As Weber pointed out, the WatchPower program is unlikely to use the REEP command; it's more likely to use the PF command, which I believe won't do the job of resetting an internal flash value that is used to calibrate the battery voltage measurement.
So you need to send a command to the inverter through the RS-232 port. For this, you will need a computer and a USB to RS232 adapter, like the one in this post. In order to talk to the serial port, you need a terminal emulator program, such as TeraTerm, RealTerm, or AccessPort. These are all free programs, you can find them readily by Google or other search. TeraTerm is a little harder to set up, so I'd suggest one of the others. Follow instructions to set up the correct serial port, and set the speed to 2400 bps (bits per second). You should be able to type junk at it (say abcenter) and it should respond with something like (NAKss (this is a Negative Acknowledge, i.e. it didn't understand or accept the command. The "ss" are more CRCs).
Nearly all commands have to end with a pair of valid Cyclic Redundancy Characters (CRCs). Weber has calculated the CRCs for the REEP command in the above post. The CRCs are eight bit characters, so they're not necessarily "printable", and as luck would have it, neither of them is printable. So that's why you have to send the command in hexadecimal form. Sending abcenter in hexadecimal is 0x71 0x72 0x73 0x0D. The "0x" (zero, not Oh) is a common way to specify a character in hex; it comes from the C programming language. 0x71 happens to be the ASCII code for character 'a'; 0x0D happens to be the hex code for the "enter" character that terminates all commands.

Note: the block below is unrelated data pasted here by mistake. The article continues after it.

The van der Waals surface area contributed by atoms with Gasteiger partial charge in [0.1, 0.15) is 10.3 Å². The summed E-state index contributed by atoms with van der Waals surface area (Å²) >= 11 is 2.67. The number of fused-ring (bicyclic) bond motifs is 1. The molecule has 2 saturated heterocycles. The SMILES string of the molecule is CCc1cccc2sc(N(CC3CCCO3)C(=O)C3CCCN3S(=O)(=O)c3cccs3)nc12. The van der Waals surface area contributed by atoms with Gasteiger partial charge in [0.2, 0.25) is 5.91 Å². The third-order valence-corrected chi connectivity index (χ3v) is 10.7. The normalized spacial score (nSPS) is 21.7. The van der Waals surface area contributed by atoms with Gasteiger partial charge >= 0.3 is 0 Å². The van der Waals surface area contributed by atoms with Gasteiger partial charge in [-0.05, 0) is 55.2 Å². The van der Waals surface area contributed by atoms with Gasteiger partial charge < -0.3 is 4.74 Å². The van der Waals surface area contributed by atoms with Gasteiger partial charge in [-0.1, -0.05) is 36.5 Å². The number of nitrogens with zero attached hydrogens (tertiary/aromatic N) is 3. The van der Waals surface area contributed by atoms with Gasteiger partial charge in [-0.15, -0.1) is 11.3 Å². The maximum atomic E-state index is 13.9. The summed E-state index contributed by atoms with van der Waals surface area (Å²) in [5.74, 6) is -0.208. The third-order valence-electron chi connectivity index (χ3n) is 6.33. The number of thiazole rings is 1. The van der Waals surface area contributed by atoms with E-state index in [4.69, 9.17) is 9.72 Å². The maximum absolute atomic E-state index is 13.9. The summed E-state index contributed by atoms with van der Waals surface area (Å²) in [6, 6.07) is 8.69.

So once you are set up, all you need to do is to paste
0x52 0x45 0x45 0x50 0xC6 0xC2 0x0D
into the terminal program, and the inverter should reply with
The response is an open parenthesis (indicating the start of a response), and "ACK" for positive acknowledge (the inverter understood and has accepted the command). The "9" is the first CRC character; the inverter adds CRCs to its responses as well. The second CRC character happens to be a space character, so it's not visible.
Hopefully that makes more sense to someone who's not experienced with these things. Give it a go, and ask more detailed questions if necessary.
Unfortunately, this command may only fix one of the two internal flash values that are used to calibrate the battery voltage reading (one is an offset, the other is a scale factor). And of course, your problem may be hardware, not flash values. But it would seem worth a try.
[ Edit: fixed mangled keyboard formatting ]